• Tropical cyclones were well above average overall. There were 96 named tropical storms during the Northern and Southern Hemisphere storm seasons, well above the 1981–2010 average of 82. Five tropical cyclones reached Saffir–Simpson scale Category 5 intensity. In the North Atlantic basin, Hurricane Dorian caused unprec­edented and tremendous devastation, with over 200 fatalities and damages totaling $3.4 billion (U.S. dollars) in The Bahamas. Tropical Cyclones Idai and Kenneth severely impacted south­eastern Africa in March and April, respectively. Idai resulted in total damages of at least $2.2 billion (U.S. dollars), the costli­est storm on record for the South Indian Ocean basin, as well as the deadliest with over 1,200 fatalities across Mozambique, Zimbabwe, Malawi, and Madagascar.
  • The Indian Ocean dipole impacted weather from Africa to Australia. The Indian Ocean dipole—which is measured as the difference between sea surface temperature departure from averages in the eastern Indian Ocean and the western Indian Ocean—in October, reached its strongest positive phase since 1997, associated with dramatic surface warming in the western Indian Ocean basin. This contributed to excess rainfall over the Horn of Africa from August through December, resulting in widespread flooding across East Africa, while simultaneously contributing to a large rainfall deficit from the eastern Indian Ocean to the South Pacific Ocean east of Australia. Record heat and dryness in Australia intensified drought conditions already in place following below-average rainfall in 2017 and 2018, leading to severe impacts during late austral spring and summer, including catastrophic wildfires.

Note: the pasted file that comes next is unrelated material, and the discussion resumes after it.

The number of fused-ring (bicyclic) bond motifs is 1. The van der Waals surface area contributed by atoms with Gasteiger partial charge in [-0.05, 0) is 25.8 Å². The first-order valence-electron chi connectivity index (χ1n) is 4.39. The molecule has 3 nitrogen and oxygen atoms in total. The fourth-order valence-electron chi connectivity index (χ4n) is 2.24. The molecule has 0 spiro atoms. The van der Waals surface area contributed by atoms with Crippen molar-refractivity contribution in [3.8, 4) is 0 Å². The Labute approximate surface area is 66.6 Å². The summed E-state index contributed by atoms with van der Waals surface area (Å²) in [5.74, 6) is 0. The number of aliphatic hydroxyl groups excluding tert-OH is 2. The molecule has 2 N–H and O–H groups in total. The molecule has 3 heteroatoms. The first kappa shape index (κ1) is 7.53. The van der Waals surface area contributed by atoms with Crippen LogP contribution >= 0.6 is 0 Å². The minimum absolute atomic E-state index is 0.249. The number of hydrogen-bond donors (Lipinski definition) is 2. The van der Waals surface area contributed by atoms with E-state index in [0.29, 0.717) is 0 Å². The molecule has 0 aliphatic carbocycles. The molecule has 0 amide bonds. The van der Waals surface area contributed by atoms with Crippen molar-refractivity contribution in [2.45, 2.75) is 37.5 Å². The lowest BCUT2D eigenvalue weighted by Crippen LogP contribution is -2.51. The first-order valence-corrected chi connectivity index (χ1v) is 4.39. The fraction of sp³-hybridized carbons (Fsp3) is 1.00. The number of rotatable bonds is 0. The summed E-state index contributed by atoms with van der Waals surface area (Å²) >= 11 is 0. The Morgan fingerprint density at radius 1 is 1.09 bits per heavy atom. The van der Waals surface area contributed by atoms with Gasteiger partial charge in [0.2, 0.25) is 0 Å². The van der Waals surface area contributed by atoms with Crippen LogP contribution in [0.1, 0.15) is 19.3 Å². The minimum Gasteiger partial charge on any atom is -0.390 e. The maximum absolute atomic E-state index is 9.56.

2019 Significant Climate Events Map
Selected significant climate anomalies and events in 2019 (Credit: NOAA NCEI)

 

Geographical Regional Highlights

Additional geographical regional highlights include:

  • North America
    • Mexico reported its second warmest year in its 48-year record, and Alaska reported its warmest in its 95-year record.
    • The contiguous United States observed its second wettest year on record, behind 1973. Canada experienced a catastrophic spring flood along the Ottawa and St. Lawrence Rivers. This was even larger than an event that occurred in 2017, considered at the time to be the flood of the century.
    • For a third consecutive year, drought conditions worsened in southern Mexico due to the absence of tropical cyclones near this region.
  • Central America and the Caribbean
    • The Caribbean region observed its warmest year since records began in 1891.
    • Tropical Storm Karen caused flooding and storm surges in parts of the southeastern and northeastern Caribbean, impacting Trinidad and Tobago, Dominica, Puerto Rico, and other islands. The storm impacted Puerto Rico the day after the island experienced a 6.0 earthquake on the Richter scale.
  • South America
    • South America as a whole observed its second-warmest year on record, behind only 2015. The last five years were the five warmest years in the continental 110-year record.
    • In south-central Chile, rainfall deficits in 2019 added to a prolonged drought that began there in 2010. The cities of Valparaiso and Curicó (Chile) and Bahía Blanca (Argentina) had their driest year on record since 1961.
  • Africa